Houston raised rapper Melissa Jeffords, known better as Lizzo, headlined the Ticketmaster South by Southwest showcase March 14. She came out in full Texas garb, sporting a cowboy hat and a fringed jacket with red, white and blue abound. Lizzo followed suit of black artists like Solange, who are embracing western wear culture and showcasing their Texas roots.
Story by Gabrielle Sanchez
Photos by Maya Coplin
Lizzo is known for her body positivity and women empowerment, with songs like “Coconut Oil” and “Good As Hell.” She took breaks between songs to talk to the audience about the realities of being a “big black woman” and the long journey she’s made to fully loving herself in a world that she says “doesn’t love you back.” She emphasized confidence and pleasure outside of men and in songs like “Fitness,” where she sings about working out but tells men “that I don’t do this for you” and that her inner strength and love is for herself.
She went from singing about being boy crazy one moment in her hit “Boys,” and then talking about kicking f***boys to the curb in one of her new songs called “Jerome.” During her set she discussed toxic masculinity and asked the audience “Why are men so great until they gotta be great?” Telling the men in the audience that they have to do better and that the women who support misogyny have to do better, Lizzo is not afraid to call it as she sees it.
She played all the hits, ending the night off with “Juice” in the encore. Lizzo continues to speak to those who feel less than in this society because of their race, body or sexuality and works to create an environment where everyone can feel themselves.
Lizzo topped off a night that highlighted strong, independent, insanely talented women rappers.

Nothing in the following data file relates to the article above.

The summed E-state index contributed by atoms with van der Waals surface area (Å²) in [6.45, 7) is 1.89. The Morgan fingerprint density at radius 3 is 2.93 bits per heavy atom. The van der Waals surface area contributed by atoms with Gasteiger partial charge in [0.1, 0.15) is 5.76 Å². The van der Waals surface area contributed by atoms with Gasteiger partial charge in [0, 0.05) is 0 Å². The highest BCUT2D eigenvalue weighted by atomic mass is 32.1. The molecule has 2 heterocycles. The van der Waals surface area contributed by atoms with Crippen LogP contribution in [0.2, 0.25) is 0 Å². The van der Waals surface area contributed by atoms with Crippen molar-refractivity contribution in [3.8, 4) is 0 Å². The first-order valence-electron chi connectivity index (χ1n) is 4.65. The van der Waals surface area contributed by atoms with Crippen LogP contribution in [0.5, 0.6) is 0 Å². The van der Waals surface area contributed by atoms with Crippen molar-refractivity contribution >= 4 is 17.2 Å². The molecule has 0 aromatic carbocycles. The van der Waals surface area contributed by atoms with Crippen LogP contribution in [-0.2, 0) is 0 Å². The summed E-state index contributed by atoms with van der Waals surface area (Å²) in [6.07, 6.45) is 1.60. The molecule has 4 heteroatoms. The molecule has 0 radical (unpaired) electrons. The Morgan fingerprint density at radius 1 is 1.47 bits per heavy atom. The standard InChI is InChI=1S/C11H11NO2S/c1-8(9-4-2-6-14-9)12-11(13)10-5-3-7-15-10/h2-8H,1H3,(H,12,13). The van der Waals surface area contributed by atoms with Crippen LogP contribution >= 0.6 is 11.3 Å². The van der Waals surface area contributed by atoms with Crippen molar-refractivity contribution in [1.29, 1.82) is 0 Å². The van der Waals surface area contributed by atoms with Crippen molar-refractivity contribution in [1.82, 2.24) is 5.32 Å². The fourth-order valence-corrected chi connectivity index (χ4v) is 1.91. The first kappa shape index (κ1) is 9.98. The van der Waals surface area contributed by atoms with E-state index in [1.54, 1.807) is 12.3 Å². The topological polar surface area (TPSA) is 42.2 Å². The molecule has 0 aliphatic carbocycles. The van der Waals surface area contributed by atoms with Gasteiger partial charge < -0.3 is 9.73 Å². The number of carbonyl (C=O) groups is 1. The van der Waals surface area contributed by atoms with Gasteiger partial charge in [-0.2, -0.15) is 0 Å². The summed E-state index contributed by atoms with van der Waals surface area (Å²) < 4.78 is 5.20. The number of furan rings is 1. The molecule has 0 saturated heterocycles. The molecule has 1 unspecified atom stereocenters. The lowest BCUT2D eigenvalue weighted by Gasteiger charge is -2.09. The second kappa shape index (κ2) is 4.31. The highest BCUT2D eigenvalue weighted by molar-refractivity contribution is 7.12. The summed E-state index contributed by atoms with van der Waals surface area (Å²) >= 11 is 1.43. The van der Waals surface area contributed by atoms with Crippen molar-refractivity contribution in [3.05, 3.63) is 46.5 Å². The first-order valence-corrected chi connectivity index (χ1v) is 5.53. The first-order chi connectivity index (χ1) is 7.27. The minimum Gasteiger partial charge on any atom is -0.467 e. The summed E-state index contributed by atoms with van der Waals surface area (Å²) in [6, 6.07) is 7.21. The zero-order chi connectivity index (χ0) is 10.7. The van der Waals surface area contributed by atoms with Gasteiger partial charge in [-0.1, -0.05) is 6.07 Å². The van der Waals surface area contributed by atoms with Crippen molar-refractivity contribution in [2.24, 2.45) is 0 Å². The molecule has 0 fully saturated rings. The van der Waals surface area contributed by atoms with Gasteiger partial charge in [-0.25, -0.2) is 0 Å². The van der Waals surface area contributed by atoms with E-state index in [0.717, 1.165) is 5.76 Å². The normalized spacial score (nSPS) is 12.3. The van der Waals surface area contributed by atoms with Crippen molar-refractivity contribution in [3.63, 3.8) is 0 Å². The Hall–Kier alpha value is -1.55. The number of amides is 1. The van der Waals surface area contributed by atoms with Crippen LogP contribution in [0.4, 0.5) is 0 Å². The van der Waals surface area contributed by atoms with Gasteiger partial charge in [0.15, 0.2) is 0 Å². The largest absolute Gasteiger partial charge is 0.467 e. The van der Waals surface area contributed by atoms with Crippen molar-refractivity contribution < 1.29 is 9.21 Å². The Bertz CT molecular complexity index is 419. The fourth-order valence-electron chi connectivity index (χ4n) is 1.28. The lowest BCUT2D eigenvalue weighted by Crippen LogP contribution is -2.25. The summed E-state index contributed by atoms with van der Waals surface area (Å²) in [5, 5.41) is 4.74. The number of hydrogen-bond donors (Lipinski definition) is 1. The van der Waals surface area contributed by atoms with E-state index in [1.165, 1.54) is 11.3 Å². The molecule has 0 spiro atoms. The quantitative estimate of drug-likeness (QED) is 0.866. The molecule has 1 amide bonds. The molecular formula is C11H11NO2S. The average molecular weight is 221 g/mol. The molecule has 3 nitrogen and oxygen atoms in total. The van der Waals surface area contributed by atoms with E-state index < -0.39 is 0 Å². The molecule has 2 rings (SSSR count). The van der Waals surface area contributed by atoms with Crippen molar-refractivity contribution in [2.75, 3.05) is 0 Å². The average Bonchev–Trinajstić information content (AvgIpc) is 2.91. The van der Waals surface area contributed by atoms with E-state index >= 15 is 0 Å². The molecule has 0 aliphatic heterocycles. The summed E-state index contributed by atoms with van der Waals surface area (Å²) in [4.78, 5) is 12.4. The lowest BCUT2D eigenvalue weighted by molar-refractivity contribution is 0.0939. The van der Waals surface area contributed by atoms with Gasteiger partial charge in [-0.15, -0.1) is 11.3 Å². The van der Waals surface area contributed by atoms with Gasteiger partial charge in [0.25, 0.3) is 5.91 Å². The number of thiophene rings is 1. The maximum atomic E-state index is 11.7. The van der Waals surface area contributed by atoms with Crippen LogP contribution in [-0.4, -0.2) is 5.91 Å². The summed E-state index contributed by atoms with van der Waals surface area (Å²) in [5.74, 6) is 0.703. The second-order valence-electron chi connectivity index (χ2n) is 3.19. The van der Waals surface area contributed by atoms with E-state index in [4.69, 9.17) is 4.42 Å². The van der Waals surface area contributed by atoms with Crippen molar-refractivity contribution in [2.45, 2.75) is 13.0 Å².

Across the street at Cheer Up Charlie’s, Nylon and She Shreds Magazine hosted a showcase with fast up-and-coming Megan Thee Stallion, who is Houston raised as well. She’s gained a lot of attention through her freestyling capability and ability to work a crowd. She preaches sex positivity and not taking mess from anybody else, especially men. The crowd got hyped up for songs like “Big Ole Freak” and “Neva” while Megan twerked throughout the set, busting it down while breaking it down for the crowd.
Brooklyn’s Leikeli47 performed as well at Cheer Up’s, donning her usual balaclava to cover her face. Lekeli47 became known for her audience interaction during SXSW, pulling audience members on stage to dance during songs like “Post It” and “Look,” including some of the staff here at ORANGE Magazine. Her songs center around finding confidence in oneself as well as earning that bag. At the end of her set she made a song with the crowd where she encouraged them to start working toward their goals and dreams, not matter what they were, she said the time to start is now. She will be back in Austin soon for a show at the Empire Control Room on April 11.
Such a high level of talent oozed from these women. These rappers, joined with other women such as Rico Nasty and BbyMutha, dominated SXSW, especially for the younger crowds. They’re empowering, inclusive, fun and all around boss women. They preach black success, empowerment for black women and earning one’s own. All of these women discuss having pleasure with men but also when to not take their mess and set boundaries. Artists such as Lizzo and Megan Thee Stallion love being from Texas and are here in a time where we are pushing for the recognition of the endless talents of black women.